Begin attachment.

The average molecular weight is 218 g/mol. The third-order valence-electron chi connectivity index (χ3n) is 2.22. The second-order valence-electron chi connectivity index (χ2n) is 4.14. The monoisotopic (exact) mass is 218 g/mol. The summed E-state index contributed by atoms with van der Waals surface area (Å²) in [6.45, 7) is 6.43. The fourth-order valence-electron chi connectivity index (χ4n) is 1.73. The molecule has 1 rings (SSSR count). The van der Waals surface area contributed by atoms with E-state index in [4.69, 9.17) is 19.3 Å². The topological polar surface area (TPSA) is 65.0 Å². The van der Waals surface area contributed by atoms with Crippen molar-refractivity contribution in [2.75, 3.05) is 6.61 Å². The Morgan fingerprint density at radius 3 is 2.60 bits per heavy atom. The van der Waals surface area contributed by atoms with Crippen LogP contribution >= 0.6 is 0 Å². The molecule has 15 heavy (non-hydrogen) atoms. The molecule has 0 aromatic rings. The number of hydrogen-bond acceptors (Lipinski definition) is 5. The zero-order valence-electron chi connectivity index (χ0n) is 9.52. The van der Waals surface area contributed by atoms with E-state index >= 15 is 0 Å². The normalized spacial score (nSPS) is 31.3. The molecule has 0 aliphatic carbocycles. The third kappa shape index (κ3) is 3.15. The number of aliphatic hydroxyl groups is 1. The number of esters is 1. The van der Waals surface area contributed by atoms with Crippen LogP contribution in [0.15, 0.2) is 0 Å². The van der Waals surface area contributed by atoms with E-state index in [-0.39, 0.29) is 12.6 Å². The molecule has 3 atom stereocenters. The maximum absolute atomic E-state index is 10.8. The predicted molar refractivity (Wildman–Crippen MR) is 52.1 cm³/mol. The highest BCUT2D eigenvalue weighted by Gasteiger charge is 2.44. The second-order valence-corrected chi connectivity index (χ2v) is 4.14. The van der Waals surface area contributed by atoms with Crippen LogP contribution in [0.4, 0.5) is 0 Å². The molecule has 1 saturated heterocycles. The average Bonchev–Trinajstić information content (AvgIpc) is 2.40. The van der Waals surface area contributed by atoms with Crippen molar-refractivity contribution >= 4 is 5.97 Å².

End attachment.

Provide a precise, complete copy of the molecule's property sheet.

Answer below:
The average molecular weight is 218 g/mol. The third-order valence-electron chi connectivity index (χ3n) is 2.22. The second-order valence-electron chi connectivity index (χ2n) is 4.14. The monoisotopic (exact) mass is 218 g/mol. The summed E-state index contributed by atoms with van der Waals surface area (Å²) in [6.45, 7) is 6.43. The fourth-order valence-electron chi connectivity index (χ4n) is 1.73. The molecule has 1 rings (SSSR count). The van der Waals surface area contributed by atoms with E-state index in [4.69, 9.17) is 19.3 Å². The topological polar surface area (TPSA) is 65.0 Å². The van der Waals surface area contributed by atoms with Crippen molar-refractivity contribution in [2.75, 3.05) is 6.61 Å². The Morgan fingerprint density at radius 3 is 2.60 bits per heavy atom. The van der Waals surface area contributed by atoms with Crippen LogP contribution >= 0.6 is 0 Å². The molecule has 15 heavy (non-hydrogen) atoms. The molecule has 0 aromatic rings. The number of hydrogen-bond acceptors (Lipinski definition) is 5. The zero-order valence-electron chi connectivity index (χ0n) is 9.52. The van der Waals surface area contributed by atoms with E-state index >= 15 is 0 Å². The normalized spacial score (nSPS) is 31.3. The molecule has 0 aliphatic carbocycles. The third kappa shape index (κ3) is 3.15. The number of aliphatic hydroxyl groups is 1. The number of esters is 1. The van der Waals surface area contributed by atoms with Crippen LogP contribution in [0.15, 0.2) is 0 Å². The van der Waals surface area contributed by atoms with E-state index in [-0.39, 0.29) is 12.6 Å². The molecule has 3 atom stereocenters. The maximum absolute atomic E-state index is 10.8. The predicted molar refractivity (Wildman–Crippen MR) is 52.1 cm³/mol. The highest BCUT2D eigenvalue weighted by Gasteiger charge is 2.44. The second-order valence-corrected chi connectivity index (χ2v) is 4.14. The van der Waals surface area contributed by atoms with Crippen LogP contribution in [0.4, 0.5) is 0 Å². The molecule has 1 saturated heterocycles. The average Bonchev–Trinajstić information content (AvgIpc) is 2.40. The van der Waals surface area contributed by atoms with Crippen molar-refractivity contribution >= 4 is 5.97 Å².